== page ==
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    Brexit vs Breakfast: Food and Free Trade

    The United Kingdom officially triggered Article 50 today, meaning the two-year march to Brexit has begun. The UK is leaving the European Union, and leaving without any concessions, any deals, any accommodations. It's the "hard Brexit." There are many reasons this is a bad idea, but let's keep it simple: the United Kingdom cannot feed itself.

    Britain does manage to grow somewhere between 50 and 60 percent of the food it eats. The last numbers I saw were 54 or 55 percent. So better than half, but not nearly self-sufficient. And Britain does export some food and drink (read: beer), exporting things that its farmland and climate are good for and importing other things that it can't grow, or can't grow well. (If there are any British grapes, there should not be.) But the UK imports more than twice as much food as it exports. Britain depends on imported food from its neighbors, and has throughout its modern history.

    Why is this? Because Britain's population is too large for Britain's own farmland too feed. Too many people on too small an area, with a good chunk of that area unfarmable. (Britain has plenty of lovely mountains.) They couldn't feed themselves if they tried. In fact, they have been trying, very very hard, and they can't.

    This is not a question of farming more land: just about all the arable land is being farmed already. England has no field untilled, no stone unturned. And it is not a question of efficiency, because British farmers are already incredibly efficient, already wringing the absolute maximum yield from each acre. That they can feed more than half their massive population from that amount of land is actually pretty impressive. They cannot do better than they are already doing. In fact, they're getting close to some ugly short-term/long-term tradeoffs, where they could increase this year's harvest by a few percent at the cost of making the land less productive later. That is not a way out of their problem.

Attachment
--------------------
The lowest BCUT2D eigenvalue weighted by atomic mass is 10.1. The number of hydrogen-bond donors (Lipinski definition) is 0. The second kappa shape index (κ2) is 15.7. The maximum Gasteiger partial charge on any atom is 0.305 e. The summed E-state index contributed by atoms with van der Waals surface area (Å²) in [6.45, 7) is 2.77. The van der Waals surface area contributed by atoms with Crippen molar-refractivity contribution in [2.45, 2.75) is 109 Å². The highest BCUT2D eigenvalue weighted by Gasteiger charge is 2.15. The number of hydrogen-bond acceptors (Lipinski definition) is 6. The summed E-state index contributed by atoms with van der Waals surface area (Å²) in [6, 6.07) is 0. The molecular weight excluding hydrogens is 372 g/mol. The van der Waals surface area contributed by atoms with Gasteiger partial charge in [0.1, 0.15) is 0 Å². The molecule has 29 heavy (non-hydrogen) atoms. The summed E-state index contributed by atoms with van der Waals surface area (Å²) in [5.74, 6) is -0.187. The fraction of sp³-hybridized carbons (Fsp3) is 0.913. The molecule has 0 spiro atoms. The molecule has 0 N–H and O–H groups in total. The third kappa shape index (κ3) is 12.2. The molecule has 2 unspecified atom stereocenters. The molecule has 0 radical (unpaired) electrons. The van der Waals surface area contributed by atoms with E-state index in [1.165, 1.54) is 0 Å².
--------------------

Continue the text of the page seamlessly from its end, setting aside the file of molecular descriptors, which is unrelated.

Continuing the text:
Now, the British are obsessed with British farmers. UK supermarkets slather their products with labels for British beef, British cream, British etc. etc. But that obsession just masks the basic problem that Britain doesn't produce enough beef, butter, and so on. The imperative to buy and cook home-grown products functions to distract the public from the larger problem that there's not enough home-grown food.

    Likewise, British farmers are heavily subsidized by the EU, and this deal -- or rather, complete lack of deal -- kills those subsidies, which may or not be replaced. So this may hurt British farmers, too. But that complicated and murky policy question is much less important than the far simpler problem of not being able to feed your own population without buying food from other countries.

    Where does most of that imported food come from? All over the world, but about half of the gap is made up by European Union farmers. Remember, England's traditional breadbasket is Ireland. It's been dependent upon Irish farming throughout its modern history. (Yes, even during the Potato Famine; Ireland exported food to England during the Potato Famine, and met its quotas, while the Irish themselves starved.) And of course, England's other nearest neighbor, France, is an agricultural powerhouse, blessed with acre after acre of prime farmland. So the EU produces more than a quarter of the food the British eat.